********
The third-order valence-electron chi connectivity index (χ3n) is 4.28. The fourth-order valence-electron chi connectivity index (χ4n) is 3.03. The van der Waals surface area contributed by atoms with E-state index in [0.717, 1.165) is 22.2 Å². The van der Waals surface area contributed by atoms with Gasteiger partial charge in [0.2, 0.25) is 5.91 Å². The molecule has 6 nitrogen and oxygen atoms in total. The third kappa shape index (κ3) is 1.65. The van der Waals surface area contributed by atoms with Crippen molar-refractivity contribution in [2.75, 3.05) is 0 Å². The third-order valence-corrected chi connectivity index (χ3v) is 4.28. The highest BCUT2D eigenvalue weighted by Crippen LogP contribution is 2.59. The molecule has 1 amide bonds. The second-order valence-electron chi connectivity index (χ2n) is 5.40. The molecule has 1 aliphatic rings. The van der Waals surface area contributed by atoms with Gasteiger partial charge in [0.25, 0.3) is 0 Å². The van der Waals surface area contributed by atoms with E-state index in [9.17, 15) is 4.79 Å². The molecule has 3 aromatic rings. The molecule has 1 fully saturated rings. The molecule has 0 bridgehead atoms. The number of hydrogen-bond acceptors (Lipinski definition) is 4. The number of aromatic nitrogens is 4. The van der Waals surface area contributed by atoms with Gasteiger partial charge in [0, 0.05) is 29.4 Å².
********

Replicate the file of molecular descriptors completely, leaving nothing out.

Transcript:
The third-order valence-electron chi connectivity index (χ3n) is 4.28. The fourth-order valence-electron chi connectivity index (χ4n) is 3.03. The van der Waals surface area contributed by atoms with E-state index in [0.717, 1.165) is 22.2 Å². The van der Waals surface area contributed by atoms with Gasteiger partial charge in [0.2, 0.25) is 5.91 Å². The molecule has 6 nitrogen and oxygen atoms in total. The third kappa shape index (κ3) is 1.65. The van der Waals surface area contributed by atoms with Crippen molar-refractivity contribution in [2.75, 3.05) is 0 Å². The third-order valence-corrected chi connectivity index (χ3v) is 4.28. The highest BCUT2D eigenvalue weighted by Crippen LogP contribution is 2.59. The molecule has 1 amide bonds. The second-order valence-electron chi connectivity index (χ2n) is 5.40. The molecule has 1 aliphatic rings. The van der Waals surface area contributed by atoms with Gasteiger partial charge in [0.25, 0.3) is 0 Å². The van der Waals surface area contributed by atoms with E-state index in [9.17, 15) is 4.79 Å². The molecule has 3 aromatic rings. The molecule has 1 fully saturated rings. The molecule has 0 bridgehead atoms. The number of hydrogen-bond acceptors (Lipinski definition) is 4. The number of aromatic nitrogens is 4. The van der Waals surface area contributed by atoms with Gasteiger partial charge in [0, 0.05) is 29.4 Å².